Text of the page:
EB18: Terrene Tires Johnny 5 is a true 5″ tire + Griswold studded commuter, Cake Eater 29 x 2.8

Just when you think fat bike tires are starting to trend smaller, along comes another 5″ tire to challenge those assumptions. Until now, the Vee Tire Co. Snow Shoe 2XL was the only tire that was a true 5″ or larger, even though many slightly smaller tires were lumped into the category. The latest tire to qualify is the new Terrene Johnny 5.

EB18: Terrene Tires Johnny 5 is a true 5" tire + Griswold studded commuter, Cake Eater 29 x 2.8 EB18: Terrene Tires Johnny 5 is a true 5" tire + Griswold studded commuter, Cake Eater 29 x 2.8 EB18: Terrene Tires Johnny 5 is a true 5" tire + Griswold studded commuter, Cake Eater 29 x 2.8

Shown on a Fatback Corvus from Greg Matyas who helped with the design, Terrene says the tire measures a true 5″ wide which means there are many fat bikes it won’t actually fit. However, for those who have the bike and the desire for the most flotation possible, the tire should be a popular choice.

EB18: Terrene Tires Johnny 5 is a true 5" tire + Griswold studded commuter, Cake Eater 29 x 2.8 EB18: Terrene Tires Johnny 5 is a true 5" tire + Griswold studded commuter, Cake Eater 29 x 2.8

EB18: Terrene Tires Johnny 5 is a true 5" tire + Griswold studded commuter, Cake Eater 29 x 2.8

26 x 5.0 Johnny 5 next to 26 x 4.0 Cake Eater

With a studdable tread pattern designed for maximum grip in loose, soft, and sloppy conditions, the tubeless tires can take up to 320 studs per tire. Not surprisingly, it’s not the lightest tire at 1700g, but it is a lot of rubber. Built with Terrene’s winter rubber compound which keeps the rubber soft in cold weather, the 26 x 5″ tires will be offered for $140 without studs or $260 with studs. Look for these to arrive in October, just before fat bike season in the north kicks off.

EB18: Terrene Tires Johnny 5 is a true 5" tire + Griswold studded commuter, Cake Eater 29 x 2.8 EB18: Terrene Tires Johnny 5 is a true 5" tire + Griswold studded commuter, Cake Eater 29 x 2.8

For more practical riding about town, Terrene is adding a winter commuter tire called the Griswold. Only available in one option, the 700c x 38mm tire will include 110 studs through the center of the tire though it will be capable of running 220 studs total. Built with Terrene’s Tough casing and winter rubber compound, the folding tubeless tires will sell for $95.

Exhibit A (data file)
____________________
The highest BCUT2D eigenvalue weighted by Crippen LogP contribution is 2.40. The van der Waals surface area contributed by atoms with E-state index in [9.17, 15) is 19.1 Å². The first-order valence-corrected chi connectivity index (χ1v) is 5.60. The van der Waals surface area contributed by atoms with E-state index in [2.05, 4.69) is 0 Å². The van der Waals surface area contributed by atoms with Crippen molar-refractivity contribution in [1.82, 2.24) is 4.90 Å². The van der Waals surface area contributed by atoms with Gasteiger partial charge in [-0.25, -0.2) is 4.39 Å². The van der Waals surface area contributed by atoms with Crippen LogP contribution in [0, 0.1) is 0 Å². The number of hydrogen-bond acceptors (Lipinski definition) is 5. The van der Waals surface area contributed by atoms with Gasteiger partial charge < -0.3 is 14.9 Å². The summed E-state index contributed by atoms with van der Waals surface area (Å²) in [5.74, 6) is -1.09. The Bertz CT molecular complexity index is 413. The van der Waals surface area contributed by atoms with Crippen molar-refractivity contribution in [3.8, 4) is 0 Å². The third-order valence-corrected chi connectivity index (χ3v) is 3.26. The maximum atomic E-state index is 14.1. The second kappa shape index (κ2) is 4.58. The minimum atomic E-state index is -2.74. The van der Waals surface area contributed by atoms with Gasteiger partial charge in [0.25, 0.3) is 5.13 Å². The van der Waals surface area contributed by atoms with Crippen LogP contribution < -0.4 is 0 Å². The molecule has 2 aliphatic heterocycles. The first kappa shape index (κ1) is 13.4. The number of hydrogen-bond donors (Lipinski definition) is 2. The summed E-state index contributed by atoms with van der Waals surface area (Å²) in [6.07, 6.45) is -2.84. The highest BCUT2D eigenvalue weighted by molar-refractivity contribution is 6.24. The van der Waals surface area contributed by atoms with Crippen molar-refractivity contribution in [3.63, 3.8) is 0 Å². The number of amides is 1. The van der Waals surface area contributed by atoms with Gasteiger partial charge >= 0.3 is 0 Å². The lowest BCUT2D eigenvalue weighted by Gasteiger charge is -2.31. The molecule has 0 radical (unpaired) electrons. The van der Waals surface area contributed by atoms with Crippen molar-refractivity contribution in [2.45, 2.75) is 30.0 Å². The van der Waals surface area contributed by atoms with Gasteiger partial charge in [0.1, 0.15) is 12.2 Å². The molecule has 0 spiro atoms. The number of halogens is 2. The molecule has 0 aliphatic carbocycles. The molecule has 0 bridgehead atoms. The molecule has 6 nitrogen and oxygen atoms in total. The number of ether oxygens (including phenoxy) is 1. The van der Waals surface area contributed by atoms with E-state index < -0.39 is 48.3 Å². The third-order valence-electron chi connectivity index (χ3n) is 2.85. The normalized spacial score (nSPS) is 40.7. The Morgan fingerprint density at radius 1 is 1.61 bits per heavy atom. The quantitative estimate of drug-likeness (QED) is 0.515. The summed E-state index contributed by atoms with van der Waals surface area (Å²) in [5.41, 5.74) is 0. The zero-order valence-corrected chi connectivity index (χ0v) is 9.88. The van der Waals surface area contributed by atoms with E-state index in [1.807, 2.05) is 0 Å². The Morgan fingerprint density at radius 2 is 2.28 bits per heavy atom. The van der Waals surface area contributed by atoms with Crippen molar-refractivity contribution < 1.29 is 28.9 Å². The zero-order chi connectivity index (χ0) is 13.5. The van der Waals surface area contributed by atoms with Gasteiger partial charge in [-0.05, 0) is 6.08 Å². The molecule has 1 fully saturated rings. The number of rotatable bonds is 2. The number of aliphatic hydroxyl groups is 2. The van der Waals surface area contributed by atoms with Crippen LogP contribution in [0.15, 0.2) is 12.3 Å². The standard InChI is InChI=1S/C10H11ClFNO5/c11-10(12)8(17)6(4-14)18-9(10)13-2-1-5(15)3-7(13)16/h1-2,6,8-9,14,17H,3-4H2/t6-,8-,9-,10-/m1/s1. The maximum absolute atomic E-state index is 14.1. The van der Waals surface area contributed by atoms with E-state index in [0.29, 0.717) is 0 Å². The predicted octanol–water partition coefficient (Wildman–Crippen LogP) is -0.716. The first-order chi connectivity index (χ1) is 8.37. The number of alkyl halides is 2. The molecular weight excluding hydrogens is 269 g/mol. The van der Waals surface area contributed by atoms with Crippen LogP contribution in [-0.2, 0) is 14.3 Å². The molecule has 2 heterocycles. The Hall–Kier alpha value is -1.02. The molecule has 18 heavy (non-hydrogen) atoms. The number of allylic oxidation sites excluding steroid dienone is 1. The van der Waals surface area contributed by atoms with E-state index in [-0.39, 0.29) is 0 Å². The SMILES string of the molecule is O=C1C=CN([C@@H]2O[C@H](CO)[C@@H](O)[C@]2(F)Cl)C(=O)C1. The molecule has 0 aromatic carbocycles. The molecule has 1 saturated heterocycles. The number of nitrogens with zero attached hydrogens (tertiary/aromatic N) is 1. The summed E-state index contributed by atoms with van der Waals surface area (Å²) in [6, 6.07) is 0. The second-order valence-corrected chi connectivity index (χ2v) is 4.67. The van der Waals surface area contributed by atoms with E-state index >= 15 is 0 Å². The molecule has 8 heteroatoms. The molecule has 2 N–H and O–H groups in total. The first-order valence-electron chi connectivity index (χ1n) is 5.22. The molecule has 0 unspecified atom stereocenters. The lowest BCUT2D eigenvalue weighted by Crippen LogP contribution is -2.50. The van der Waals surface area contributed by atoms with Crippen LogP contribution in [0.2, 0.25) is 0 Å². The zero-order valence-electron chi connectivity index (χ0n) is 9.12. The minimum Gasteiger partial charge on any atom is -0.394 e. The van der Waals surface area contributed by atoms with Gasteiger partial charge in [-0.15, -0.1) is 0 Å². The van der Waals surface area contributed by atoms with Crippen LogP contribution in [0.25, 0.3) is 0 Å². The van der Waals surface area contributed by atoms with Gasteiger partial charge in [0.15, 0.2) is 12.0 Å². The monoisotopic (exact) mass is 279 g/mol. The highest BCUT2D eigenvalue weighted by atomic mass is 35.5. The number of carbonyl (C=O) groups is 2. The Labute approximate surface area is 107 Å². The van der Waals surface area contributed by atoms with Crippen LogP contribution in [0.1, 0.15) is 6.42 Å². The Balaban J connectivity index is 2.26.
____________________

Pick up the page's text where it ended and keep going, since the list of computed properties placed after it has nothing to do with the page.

EB18: Terrene Tires Johnny 5 is a true 5" tire + Griswold studded commuter, Cake Eater 29 x 2.8 EB18: Terrene Tires Johnny 5 is a true 5" tire + Griswold studded commuter, Cake Eater 29 x 2.8 EB18: Terrene Tires Johnny 5 is a true 5" tire + Griswold studded commuter, Cake Eater 29 x 2.8

Finally, due to consumer demand the Cake Eater now will be available in a 29 x 2.8″ size. It’s the same Cake Eater we’ve come to know and love, but now with the new size and will sell for $80 without studs, and $160 with.

terrenetires.com

 

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jman
jman
4 years ago

I’ve put my Terrene Elwood 650b x 47 Tough casing tires through a lot of adventure abuse with absolutely zero issues. Definitely looking forward to replacing the winter non-tubeless Gravdals with the tubeless Griswolds. Well done.

ascarlarkinyar
ascarlarkinyar
4 years ago

What is wrong with manufacturers? !!!!!!??????

Thousands of post on fatbike forums from people every person who bought and use the 2XL vee tire snowshoe. Almost everyone said love this tire, but would love even better a wider, smaller knobby and lighter casing tire. Then Terrence makes a tire exactly like the 2XL?

Are they complete buffones? Why do this? They could have out sold vee tire by just making it with a thinner casing or smaller knobs or both…..

Rustilicus
Rustilicus
4 years ago
Reply to  ascarlarkinyar

Feel free to start your own tire company.

997
997
3 years ago
Reply to  Rustilicus

Nailed it!

Terrene Tires
Terrene Tires
4 years ago
Reply to  ascarlarkinyar